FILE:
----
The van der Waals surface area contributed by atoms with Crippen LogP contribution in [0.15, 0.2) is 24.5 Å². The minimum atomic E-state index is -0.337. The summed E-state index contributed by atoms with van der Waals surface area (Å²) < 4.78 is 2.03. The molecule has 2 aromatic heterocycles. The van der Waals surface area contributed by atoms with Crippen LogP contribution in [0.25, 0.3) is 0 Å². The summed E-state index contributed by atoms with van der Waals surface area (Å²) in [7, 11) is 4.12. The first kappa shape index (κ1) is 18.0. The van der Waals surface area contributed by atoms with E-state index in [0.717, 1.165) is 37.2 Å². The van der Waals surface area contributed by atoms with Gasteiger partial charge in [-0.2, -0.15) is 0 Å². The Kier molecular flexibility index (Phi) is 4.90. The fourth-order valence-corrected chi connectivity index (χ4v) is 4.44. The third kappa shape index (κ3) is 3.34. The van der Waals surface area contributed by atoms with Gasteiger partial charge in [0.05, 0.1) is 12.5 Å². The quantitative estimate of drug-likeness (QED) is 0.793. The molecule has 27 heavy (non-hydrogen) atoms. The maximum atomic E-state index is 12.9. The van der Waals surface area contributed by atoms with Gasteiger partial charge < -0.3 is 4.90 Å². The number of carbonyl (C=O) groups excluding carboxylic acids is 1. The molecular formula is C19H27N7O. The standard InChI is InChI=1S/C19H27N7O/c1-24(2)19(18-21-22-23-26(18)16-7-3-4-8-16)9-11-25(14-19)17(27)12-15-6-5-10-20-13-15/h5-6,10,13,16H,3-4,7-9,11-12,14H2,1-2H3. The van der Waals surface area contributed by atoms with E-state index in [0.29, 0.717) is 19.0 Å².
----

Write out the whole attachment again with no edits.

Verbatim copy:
The van der Waals surface area contributed by atoms with Crippen LogP contribution in [0.15, 0.2) is 24.5 Å². The minimum atomic E-state index is -0.337. The summed E-state index contributed by atoms with van der Waals surface area (Å²) < 4.78 is 2.03. The molecule has 2 aromatic heterocycles. The van der Waals surface area contributed by atoms with Crippen LogP contribution in [0.25, 0.3) is 0 Å². The summed E-state index contributed by atoms with van der Waals surface area (Å²) in [7, 11) is 4.12. The first kappa shape index (κ1) is 18.0. The van der Waals surface area contributed by atoms with E-state index in [0.717, 1.165) is 37.2 Å². The van der Waals surface area contributed by atoms with Gasteiger partial charge in [-0.2, -0.15) is 0 Å². The Kier molecular flexibility index (Phi) is 4.90. The fourth-order valence-corrected chi connectivity index (χ4v) is 4.44. The third kappa shape index (κ3) is 3.34. The van der Waals surface area contributed by atoms with Gasteiger partial charge in [0.05, 0.1) is 12.5 Å². The quantitative estimate of drug-likeness (QED) is 0.793. The molecule has 27 heavy (non-hydrogen) atoms. The maximum atomic E-state index is 12.9. The van der Waals surface area contributed by atoms with Gasteiger partial charge < -0.3 is 4.90 Å². The number of carbonyl (C=O) groups excluding carboxylic acids is 1. The molecular formula is C19H27N7O. The standard InChI is InChI=1S/C19H27N7O/c1-24(2)19(18-21-22-23-26(18)16-7-3-4-8-16)9-11-25(14-19)17(27)12-15-6-5-10-20-13-15/h5-6,10,13,16H,3-4,7-9,11-12,14H2,1-2H3. The van der Waals surface area contributed by atoms with E-state index in [0.29, 0.717) is 19.0 Å².